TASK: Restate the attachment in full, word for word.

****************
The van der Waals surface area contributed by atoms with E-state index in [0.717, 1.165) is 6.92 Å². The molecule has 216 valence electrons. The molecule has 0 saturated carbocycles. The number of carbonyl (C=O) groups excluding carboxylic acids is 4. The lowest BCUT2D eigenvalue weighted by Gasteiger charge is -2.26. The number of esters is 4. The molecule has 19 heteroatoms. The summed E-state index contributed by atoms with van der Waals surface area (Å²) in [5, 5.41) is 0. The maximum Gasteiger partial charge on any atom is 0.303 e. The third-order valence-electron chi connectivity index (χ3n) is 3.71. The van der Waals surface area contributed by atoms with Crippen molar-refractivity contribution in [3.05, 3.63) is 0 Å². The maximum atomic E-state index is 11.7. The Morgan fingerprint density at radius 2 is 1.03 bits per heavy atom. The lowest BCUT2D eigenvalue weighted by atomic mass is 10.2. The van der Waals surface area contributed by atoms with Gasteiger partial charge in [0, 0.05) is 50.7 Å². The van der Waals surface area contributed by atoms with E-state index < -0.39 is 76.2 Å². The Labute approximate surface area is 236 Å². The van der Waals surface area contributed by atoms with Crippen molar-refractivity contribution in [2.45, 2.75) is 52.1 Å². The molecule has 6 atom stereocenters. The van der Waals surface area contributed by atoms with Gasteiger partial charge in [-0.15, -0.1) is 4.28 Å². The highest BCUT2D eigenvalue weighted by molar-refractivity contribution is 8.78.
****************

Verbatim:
The van der Waals surface area contributed by atoms with E-state index in [0.717, 1.165) is 6.92 Å². The molecule has 216 valence electrons. The molecule has 0 saturated carbocycles. The number of carbonyl (C=O) groups excluding carboxylic acids is 4. The lowest BCUT2D eigenvalue weighted by Gasteiger charge is -2.26. The number of esters is 4. The molecule has 19 heteroatoms. The summed E-state index contributed by atoms with van der Waals surface area (Å²) in [5, 5.41) is 0. The maximum Gasteiger partial charge on any atom is 0.303 e. The third-order valence-electron chi connectivity index (χ3n) is 3.71. The van der Waals surface area contributed by atoms with Crippen molar-refractivity contribution in [3.05, 3.63) is 0 Å². The maximum atomic E-state index is 11.7. The Morgan fingerprint density at radius 2 is 1.03 bits per heavy atom. The lowest BCUT2D eigenvalue weighted by atomic mass is 10.2. The van der Waals surface area contributed by atoms with Gasteiger partial charge in [0, 0.05) is 50.7 Å². The van der Waals surface area contributed by atoms with E-state index < -0.39 is 76.2 Å². The Labute approximate surface area is 236 Å². The van der Waals surface area contributed by atoms with Crippen molar-refractivity contribution in [2.45, 2.75) is 52.1 Å². The molecule has 6 atom stereocenters. The van der Waals surface area contributed by atoms with Gasteiger partial charge in [-0.15, -0.1) is 4.28 Å². The highest BCUT2D eigenvalue weighted by molar-refractivity contribution is 8.78.